Nancy Vasta juggles family, career, and giving back to Bloomsburg
Nancy Vasta leads the busy, fast-paced life of a highly successful corporate executive. But inside beats a small-town heart, and it’s Bloomsburg that gave it a pulse.
“When I think about Bloomsburg University, I think about the camaraderie and the balance of academics, having fun, and being in a relaxing environment,” says Vasta, ’97/’99M, vice president of Consumer Health Engagement at Cigna. “To this day I love small towns because of the experience I had at Bloomsburg University.
“I’ve always lived close to Philadelphia, and sometimes you don’t realize the pace and stress when you’re in it,” she adds. “To be able to extract yourself from that and be in a place that’s so conducive to focusing — I long for that.”
Vasta seems to have learned her small-town, life-balancing lessons well. In addition to juggling family and career, this magna cum laude graduate shares her time and talents generously with the university that she says prepared her well for the demands of the corporate world.
She has recruited Bloomsburg grads for Cigna and enthusiastically participated in a variety of fundraising efforts. She also has served on the Zeigler College of Business Advisory Board and, since 2009, Bloomsburg’s Council of Trustees.
“Bloomsburg has given me so much,” Vasta says, “that I feel honored to have the opportunity to give back.”
“Fresh off the boat” is how Vasta laughingly refers to her Sicilian-born parents. Growing up in Bucks County, family and community were of prime importance. Education also was highly valued, and like many Bloomsburg alumni, Vasta was the first in her family to graduate from college — at least, in the U.S.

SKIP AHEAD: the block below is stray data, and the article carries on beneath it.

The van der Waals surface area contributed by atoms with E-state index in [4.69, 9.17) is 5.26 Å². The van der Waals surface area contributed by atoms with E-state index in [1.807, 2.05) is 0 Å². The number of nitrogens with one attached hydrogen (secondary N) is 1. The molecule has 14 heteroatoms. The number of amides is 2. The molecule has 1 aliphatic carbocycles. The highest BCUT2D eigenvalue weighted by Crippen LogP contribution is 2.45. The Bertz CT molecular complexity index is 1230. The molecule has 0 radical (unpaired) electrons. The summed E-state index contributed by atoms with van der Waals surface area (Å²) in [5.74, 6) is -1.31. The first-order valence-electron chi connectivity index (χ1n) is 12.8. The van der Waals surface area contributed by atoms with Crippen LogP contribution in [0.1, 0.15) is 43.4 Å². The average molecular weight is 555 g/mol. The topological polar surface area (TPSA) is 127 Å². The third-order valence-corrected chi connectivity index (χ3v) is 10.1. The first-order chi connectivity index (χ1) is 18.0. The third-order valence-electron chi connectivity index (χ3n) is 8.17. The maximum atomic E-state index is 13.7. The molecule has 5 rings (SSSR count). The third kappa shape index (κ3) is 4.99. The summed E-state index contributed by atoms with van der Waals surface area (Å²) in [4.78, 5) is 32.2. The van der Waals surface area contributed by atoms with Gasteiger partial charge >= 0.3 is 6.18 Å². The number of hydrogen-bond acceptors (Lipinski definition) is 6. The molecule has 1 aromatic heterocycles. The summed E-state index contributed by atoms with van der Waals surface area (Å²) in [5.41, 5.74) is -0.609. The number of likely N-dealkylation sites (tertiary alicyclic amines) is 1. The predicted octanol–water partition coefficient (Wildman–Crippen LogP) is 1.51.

“For my generation, there was a sense of pride in going to college,” she says.
Vasta transferred to Bloomsburg after two years at the University of Pittsburgh. It was a decision spurred by several reasons, including romance.
“My boyfriend at the time — now my husband, Mike Reynolds ’99 — was also at Bloomsburg. So that had something to do with it,” Vasta says. She adds that Bloomsburg roots run deep in her husband’s family: Mike’s great-great-grandmother graduated from Bloomsburg, as did both of his parents, Pete ’70 and Mary ’70, and his sister, Caroline ’06.
Vasta had also decided she wanted to teach. Among the benefits of pursuing a teaching degree at Bloomsburg was the lower cost, she says. “And it was good for me to be in a smaller environment with more access to professors,” Vasta adds. “They know you by name.”
Ultimately, she decided that teaching wasn’t a good fit.
But Vasta has a curious mind, broad interests, and a lot of energy. She graduated with a major in secondary education and history, and a minor in computer science.
Those varied interests and experiences found a perfect outlet in BU’s instructional technology master’s program. The program, which focuses on the creation of web-based instruction, fused her background in education and technology into one.
In ways she could not have predicted, it would set the stage for her career and the many ways she would give back to Bloomsburg.
Chip Peters, ’93/’95M, says he knew Vasta would be a corporate star from the moment he saw her. Peters was part of the Corporate Advisory Council that evaluated the final project of Vasta’s graduate school cohort.
“She was the most polished — the absolute standout,” says Peters, who worked for Cigna at the time. He remembers turning to another Cigna colleague and saying, “She’s the one we’re getting.”
“It’s like when you see the person you know you’re going to marry,” Peters adds. The company wined and dined her, he remembers, until Vasta accepted a position at Cigna’s office in Connecticut. She’s been with Cigna ever since.
“Because of the Bloomsburg connection, I was endorsed and mentored at Cigna,” Vasta says. “That setting, that network, was unique to Bloomsburg and the way that program was structured.”
The program and her many experiences at Bloomsburg also prepared her for the different roles she was to play at Cigna. Vasta explains that she’s held several positions in different areas within the global health services company. Her focus is now is on redefining the healthcare experience for Cigna customers to improve health and save money.